The benefits code: beneficial loans: qualifying and non-qualifying loans
Section 180 (4) and (5) ITEPA 2003
EIM26136 explains that a loan on which the whole of any interest paid would qualify for tax relief under the specified provisions will be exempt from being treated as a taxable cheap loan.
This should not be confused with the rules in section 180(5) ITEPA 2003 which define “qualifying loans” solely for the purpose of identifying “non-qualifying loans” as used in the rules relating to the small loans threshold of £10,000 (£5,000 for 2013/14 and earlier tax years) (EIM26140 onwards).
Section 180(4) ITEPA defines a non-qualifying loan as a taxable cheap loan which is not a qualifying loan. So you need to be able to identify a qualifying loan in order to understand the nature of a non-qualifying loan.
A qualifying loan for this purpose is defined as one for which either whole or part of the interest (had any been paid) would have qualified for relief as follows:
- interest which would be eligible for relief under section 353 ICTA;
- interest which would be eligible for relief under section 383 ITA 2007;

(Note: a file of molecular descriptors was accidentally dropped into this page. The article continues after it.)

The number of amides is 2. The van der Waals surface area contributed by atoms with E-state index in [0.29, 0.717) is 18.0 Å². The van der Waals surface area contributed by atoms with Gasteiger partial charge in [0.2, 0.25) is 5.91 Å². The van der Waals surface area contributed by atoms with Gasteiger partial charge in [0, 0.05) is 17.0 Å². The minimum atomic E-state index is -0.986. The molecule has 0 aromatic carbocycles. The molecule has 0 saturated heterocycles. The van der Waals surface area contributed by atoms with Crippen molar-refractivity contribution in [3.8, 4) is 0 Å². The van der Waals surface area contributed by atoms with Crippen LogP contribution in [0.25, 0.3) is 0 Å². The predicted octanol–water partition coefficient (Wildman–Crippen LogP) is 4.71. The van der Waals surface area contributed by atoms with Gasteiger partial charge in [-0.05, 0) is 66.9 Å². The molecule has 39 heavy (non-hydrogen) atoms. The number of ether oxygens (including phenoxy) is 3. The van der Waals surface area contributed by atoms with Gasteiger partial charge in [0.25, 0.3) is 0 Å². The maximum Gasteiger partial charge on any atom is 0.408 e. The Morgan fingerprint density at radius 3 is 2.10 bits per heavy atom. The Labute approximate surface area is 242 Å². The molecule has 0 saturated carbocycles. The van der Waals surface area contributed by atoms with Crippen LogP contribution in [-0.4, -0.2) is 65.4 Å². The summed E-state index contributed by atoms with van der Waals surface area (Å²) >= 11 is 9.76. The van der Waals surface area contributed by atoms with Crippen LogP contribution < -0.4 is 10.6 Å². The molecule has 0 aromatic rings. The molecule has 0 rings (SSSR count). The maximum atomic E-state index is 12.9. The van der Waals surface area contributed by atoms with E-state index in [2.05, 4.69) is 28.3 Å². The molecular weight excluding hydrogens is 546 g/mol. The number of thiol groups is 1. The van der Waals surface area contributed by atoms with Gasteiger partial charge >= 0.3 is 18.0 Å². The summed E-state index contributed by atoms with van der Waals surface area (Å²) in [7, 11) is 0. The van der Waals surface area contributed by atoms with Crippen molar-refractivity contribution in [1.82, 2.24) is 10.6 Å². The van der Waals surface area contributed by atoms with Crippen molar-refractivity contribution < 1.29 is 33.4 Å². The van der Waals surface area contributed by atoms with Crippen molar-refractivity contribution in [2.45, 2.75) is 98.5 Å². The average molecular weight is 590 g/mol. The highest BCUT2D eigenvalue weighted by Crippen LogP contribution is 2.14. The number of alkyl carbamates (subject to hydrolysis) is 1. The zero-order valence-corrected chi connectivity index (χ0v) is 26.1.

- interest which would be deductible in computing the borrower’s profit’s from a UK trade, profession or vocation carried on by the borrower, or
- interest which would be deductible in computing the borrower’s profits from a Property Income business (income from land in the UK) carried on by the borrower.
For an explanation of how non-qualifying loans are taken into account in applying the small loans threshold, see EIM26140 onwards.
It is worth noting that qualifying loans as defined above will include both
- loans on which the interest would fully qualify for relief and that are therefore exempt from being treated as cheap taxable loans, as outlined in EIM26136, and
- loans on which the interest would only partially qualify for relief.
Where only part of the interest on the loan qualifies for relief, it follows that some of the interest would not be allowable as a tax deduction in the borrower’s SA calculation. That amount of any cheap loan will therefore be capable of being charged to tax. Since the entire loan is however deemed to be employment related, the correct treatment is to bring the entire loan into charge as a taxable cheap loan. The taxpayer can then claim relief on the appropriate parts through their SA return.
It is therefore possible to have a loan which is described as a qualifying loan under S180(5) brought into charge as a taxable cheap loan under S175(1) ITEPA 2003.